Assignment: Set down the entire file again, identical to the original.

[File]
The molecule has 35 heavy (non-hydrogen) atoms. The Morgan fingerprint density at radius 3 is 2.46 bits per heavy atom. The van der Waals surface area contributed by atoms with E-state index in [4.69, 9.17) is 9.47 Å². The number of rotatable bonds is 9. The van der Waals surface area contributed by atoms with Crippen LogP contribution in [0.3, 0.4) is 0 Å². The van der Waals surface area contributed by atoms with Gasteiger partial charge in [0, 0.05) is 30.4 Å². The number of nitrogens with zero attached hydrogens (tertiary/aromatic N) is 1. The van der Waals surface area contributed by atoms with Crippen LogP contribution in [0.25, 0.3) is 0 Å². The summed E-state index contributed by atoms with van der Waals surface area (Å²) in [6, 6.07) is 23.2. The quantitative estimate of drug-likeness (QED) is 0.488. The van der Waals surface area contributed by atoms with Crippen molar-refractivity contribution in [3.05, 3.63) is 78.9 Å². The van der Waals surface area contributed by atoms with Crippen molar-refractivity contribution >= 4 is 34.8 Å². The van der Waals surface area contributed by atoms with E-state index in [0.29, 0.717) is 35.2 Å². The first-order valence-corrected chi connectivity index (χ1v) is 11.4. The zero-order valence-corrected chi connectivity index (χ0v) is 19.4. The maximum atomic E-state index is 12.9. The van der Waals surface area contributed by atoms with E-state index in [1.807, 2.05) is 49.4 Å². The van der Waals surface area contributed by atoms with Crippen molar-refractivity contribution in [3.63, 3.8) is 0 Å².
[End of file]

The molecule has 35 heavy (non-hydrogen) atoms. The Morgan fingerprint density at radius 3 is 2.46 bits per heavy atom. The van der Waals surface area contributed by atoms with E-state index in [4.69, 9.17) is 9.47 Å². The number of rotatable bonds is 9. The van der Waals surface area contributed by atoms with Crippen LogP contribution in [0.3, 0.4) is 0 Å². The van der Waals surface area contributed by atoms with Gasteiger partial charge in [0, 0.05) is 30.4 Å². The number of nitrogens with zero attached hydrogens (tertiary/aromatic N) is 1. The van der Waals surface area contributed by atoms with Crippen LogP contribution in [0.25, 0.3) is 0 Å². The summed E-state index contributed by atoms with van der Waals surface area (Å²) in [6, 6.07) is 23.2. The quantitative estimate of drug-likeness (QED) is 0.488. The van der Waals surface area contributed by atoms with Crippen molar-refractivity contribution in [3.05, 3.63) is 78.9 Å². The van der Waals surface area contributed by atoms with Crippen molar-refractivity contribution >= 4 is 34.8 Å². The van der Waals surface area contributed by atoms with E-state index in [0.29, 0.717) is 35.2 Å². The first-order valence-corrected chi connectivity index (χ1v) is 11.4. The zero-order valence-corrected chi connectivity index (χ0v) is 19.4. The maximum atomic E-state index is 12.9. The van der Waals surface area contributed by atoms with E-state index in [1.807, 2.05) is 49.4 Å². The van der Waals surface area contributed by atoms with Crippen molar-refractivity contribution in [3.63, 3.8) is 0 Å².